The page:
May 21 // Leventhal unveils superhero-themed county executive ad

Democratic Montgomery County executive candidate George Leventhal is showing his lighter—and stronger—side in a new superhero-themed digital ad that has him flying like Superman, landing like Iron Man and standing up to the “Orange One”—President Donald Trump. The 90-second “Avenger: MoCo” ad—a play on the Marvel Comics movie franchise—has already generated significant publicity for Leventhal since he released it Wednesday. (Bethesda)

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Valerie Ervin is running for governor — but it's not clear how Marylanders can actually vote for her

Valerie Ervin is officially a Democratic candidate for governor — but how voters will actually cast a ballot for her remains unclear. Ervin’s name will not appear on ballot papers as a candidate for governor, the state elections administrator confirmed in a court filing Friday, and with only three and a half weeks left before early voting begins in the Democratic primary, officials say they’re still figuring out how people will vote for her. Linda Lamone, the state’s top elections official, filed an affidavit Friday in a case unrelated to Ervin’s candidacy, saying she had consulted with her staff and local elections directors in making her decision. (Balt. Sun)

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Census question about citizenship status angers Maryland Rep. Cummings, Democrats during congressional hearing

Frustrated congressional Democrats accused the Trump administration Friday of politicizing the 2020 Census after a Justice Department official declined to answer questions on how the administration came to include a question asking people their citizenship status. Rep. Elijah E. Cummings, the top Democrat on the House Oversight Committee, said he had wanted more information about the administration’s rationale for the question. At a hearing Friday, committee Democrats said the question would have a chilling effect on responses from immigrant communities and others suspicious of government. (Balt. Sun)

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Amid dispute over lawsuit, advocates urge Democrats to write-in "HBCU" rather than vote for Maryland Attorney General Frosh

Advocates who want increased funding for Maryland’s historically black colleges and universities took the fight to Attorney General Brian Frosh's office Friday, urging Democratic primary voters to write in “HBCU” rather than vote for Frosh next month. The protesters contend the state owes Maryland’s four historically black colleges more than $1 billion for systematically discriminating against them over decades, and they accuse Frosh of delaying settlement of a decade-long lawsuit over the issue. Frosh’s office has appealed a federal judge’s ruling that would appoint a “special master” who would come up with a plan for increased funding. (Balt. Sun)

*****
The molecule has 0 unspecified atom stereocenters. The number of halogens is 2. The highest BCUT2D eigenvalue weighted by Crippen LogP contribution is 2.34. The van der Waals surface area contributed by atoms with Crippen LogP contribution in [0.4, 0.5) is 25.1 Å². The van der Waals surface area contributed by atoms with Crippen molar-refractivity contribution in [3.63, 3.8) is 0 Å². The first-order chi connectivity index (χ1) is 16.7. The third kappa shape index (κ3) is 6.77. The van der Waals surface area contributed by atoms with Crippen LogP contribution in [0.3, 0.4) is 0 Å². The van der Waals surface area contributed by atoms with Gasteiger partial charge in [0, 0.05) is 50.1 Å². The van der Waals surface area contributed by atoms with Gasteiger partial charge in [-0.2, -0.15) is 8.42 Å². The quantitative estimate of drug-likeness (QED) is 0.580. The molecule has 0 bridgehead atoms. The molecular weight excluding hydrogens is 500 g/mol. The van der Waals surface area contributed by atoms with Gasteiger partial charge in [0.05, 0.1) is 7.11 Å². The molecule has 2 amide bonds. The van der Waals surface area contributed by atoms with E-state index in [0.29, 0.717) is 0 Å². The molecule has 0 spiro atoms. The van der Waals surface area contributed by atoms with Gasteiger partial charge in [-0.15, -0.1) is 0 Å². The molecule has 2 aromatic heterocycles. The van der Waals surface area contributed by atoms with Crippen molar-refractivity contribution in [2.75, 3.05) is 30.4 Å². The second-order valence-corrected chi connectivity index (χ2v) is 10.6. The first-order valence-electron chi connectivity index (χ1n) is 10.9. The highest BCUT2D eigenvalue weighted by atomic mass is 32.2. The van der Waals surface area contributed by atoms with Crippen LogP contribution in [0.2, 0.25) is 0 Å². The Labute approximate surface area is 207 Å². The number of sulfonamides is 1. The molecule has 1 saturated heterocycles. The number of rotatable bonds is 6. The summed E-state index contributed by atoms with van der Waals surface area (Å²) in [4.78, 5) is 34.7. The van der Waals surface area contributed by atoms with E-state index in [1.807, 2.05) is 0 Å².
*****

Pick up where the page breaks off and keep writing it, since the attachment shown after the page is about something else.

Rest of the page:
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Some Montgomery candidates fail to qualify for public financing

Several candidates for Montgomery County offices who were seeking funds from the county’s new public campaign financing system failed to qualify by the deadline this month, potentially narrowing the field of viable candidates in some races. Six candidates for the four open at-large County Council seats and three candidates for district council seats failed to show they had raised enough money from a required amount of donors by May 12 — 45 days before the June 26 primary. (Wash. Post)

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Madaleno, staunch liberal and policy wonk, hopes to build on Montgomery County base as he runs for governor

Maryland Sen. Richard S. Madaleno stood on stage at a candidates’ forum in a Baltimore tap room surrounded by a formidable field of rivals seeking the Democratic nomination for governor: Ivy League grads. Accomplished lawyers. A Rhodes scholar. Yet when a question on Maryland’s $44 billion budget went to Madaleno, the event’s moderator joked: “Maybe the fix is in.” That’s because of the Democrats vying to challenge Republican Gov. Larry Hogan, Madaleno has a singular reputation as an expert on the state budget. It’s not the most thrilling campaign topic. (Balt. Sun)

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Jim Shea, Democratic candidate for governor, begins statewide ad campaign

With a plan of running campaign ads non-stop until the primary election next month, Democratic candidate for goverrnor Jim Shea released his first TV ad Friday. The 60-second spot introduces Shea — who is the former chairman of the state’s largest law firm but largely unknown outside the legal community — to voters. It emphasizes his experience as chairman of the Maryland Board of Regents, which runs the state’s colleges, as well as his work with small businesses and on transportation issues. “My highest priority will be to return Maryland to the top,” Shea says in the ad. (Balt. Sun)

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Dead man walking: To support Ervin, vote for Kamenetz

Kevin Kamenetz may have been buried May 11, but he remains very much alive on Democratic primary ballots. The death of the Baltimore County executive as he campaigned for governor exposed problems with Maryland election laws, as well as long-standing constitutional issues with the job of lieutenant governor. Here’s the apparent state of affairs now that his running mate, former Montgomery County Council member Valerie Ervin, has decided to take the option of running in his place, as provided in state law. Her name will remain under Kamenetz on more than 2 million Democratic primary ballots. There is no time to reprint the ballots, officials say, and thousands have already been sent to absentees, particularly overseas and military voters. (Md. Reporter)

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